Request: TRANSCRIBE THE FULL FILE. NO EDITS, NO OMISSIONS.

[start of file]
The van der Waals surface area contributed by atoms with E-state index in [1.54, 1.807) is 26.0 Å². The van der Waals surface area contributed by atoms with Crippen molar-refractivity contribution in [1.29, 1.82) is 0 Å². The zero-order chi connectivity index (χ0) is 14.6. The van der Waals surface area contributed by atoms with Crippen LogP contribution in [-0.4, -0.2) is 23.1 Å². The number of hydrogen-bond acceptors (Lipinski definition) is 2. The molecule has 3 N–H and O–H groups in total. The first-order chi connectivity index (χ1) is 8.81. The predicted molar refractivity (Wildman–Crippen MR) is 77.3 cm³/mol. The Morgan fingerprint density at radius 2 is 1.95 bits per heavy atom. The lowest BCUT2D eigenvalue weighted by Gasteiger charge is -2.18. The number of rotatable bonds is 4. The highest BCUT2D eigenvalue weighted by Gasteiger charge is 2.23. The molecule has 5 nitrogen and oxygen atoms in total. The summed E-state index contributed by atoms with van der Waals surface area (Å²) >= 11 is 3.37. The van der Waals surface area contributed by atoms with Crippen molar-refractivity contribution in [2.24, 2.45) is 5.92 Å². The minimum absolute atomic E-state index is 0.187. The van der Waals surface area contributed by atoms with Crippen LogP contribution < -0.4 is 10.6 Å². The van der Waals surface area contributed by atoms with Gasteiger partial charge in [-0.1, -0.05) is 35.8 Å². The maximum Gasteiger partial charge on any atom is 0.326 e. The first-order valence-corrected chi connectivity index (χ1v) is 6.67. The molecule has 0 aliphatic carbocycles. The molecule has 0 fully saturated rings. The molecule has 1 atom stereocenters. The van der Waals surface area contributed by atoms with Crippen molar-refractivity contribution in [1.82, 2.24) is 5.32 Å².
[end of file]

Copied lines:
The van der Waals surface area contributed by atoms with E-state index in [1.54, 1.807) is 26.0 Å². The van der Waals surface area contributed by atoms with Crippen molar-refractivity contribution in [1.29, 1.82) is 0 Å². The zero-order chi connectivity index (χ0) is 14.6. The van der Waals surface area contributed by atoms with Crippen LogP contribution in [-0.4, -0.2) is 23.1 Å². The number of hydrogen-bond acceptors (Lipinski definition) is 2. The molecule has 3 N–H and O–H groups in total. The first-order chi connectivity index (χ1) is 8.81. The predicted molar refractivity (Wildman–Crippen MR) is 77.3 cm³/mol. The Morgan fingerprint density at radius 2 is 1.95 bits per heavy atom. The lowest BCUT2D eigenvalue weighted by Gasteiger charge is -2.18. The number of rotatable bonds is 4. The highest BCUT2D eigenvalue weighted by Gasteiger charge is 2.23. The molecule has 5 nitrogen and oxygen atoms in total. The summed E-state index contributed by atoms with van der Waals surface area (Å²) >= 11 is 3.37. The van der Waals surface area contributed by atoms with Crippen molar-refractivity contribution in [2.24, 2.45) is 5.92 Å². The minimum absolute atomic E-state index is 0.187. The van der Waals surface area contributed by atoms with Crippen LogP contribution < -0.4 is 10.6 Å². The van der Waals surface area contributed by atoms with Gasteiger partial charge in [-0.1, -0.05) is 35.8 Å². The maximum Gasteiger partial charge on any atom is 0.326 e. The first-order valence-corrected chi connectivity index (χ1v) is 6.67. The molecule has 0 aliphatic carbocycles. The molecule has 0 fully saturated rings. The molecule has 1 atom stereocenters. The van der Waals surface area contributed by atoms with Crippen molar-refractivity contribution in [1.82, 2.24) is 5.32 Å².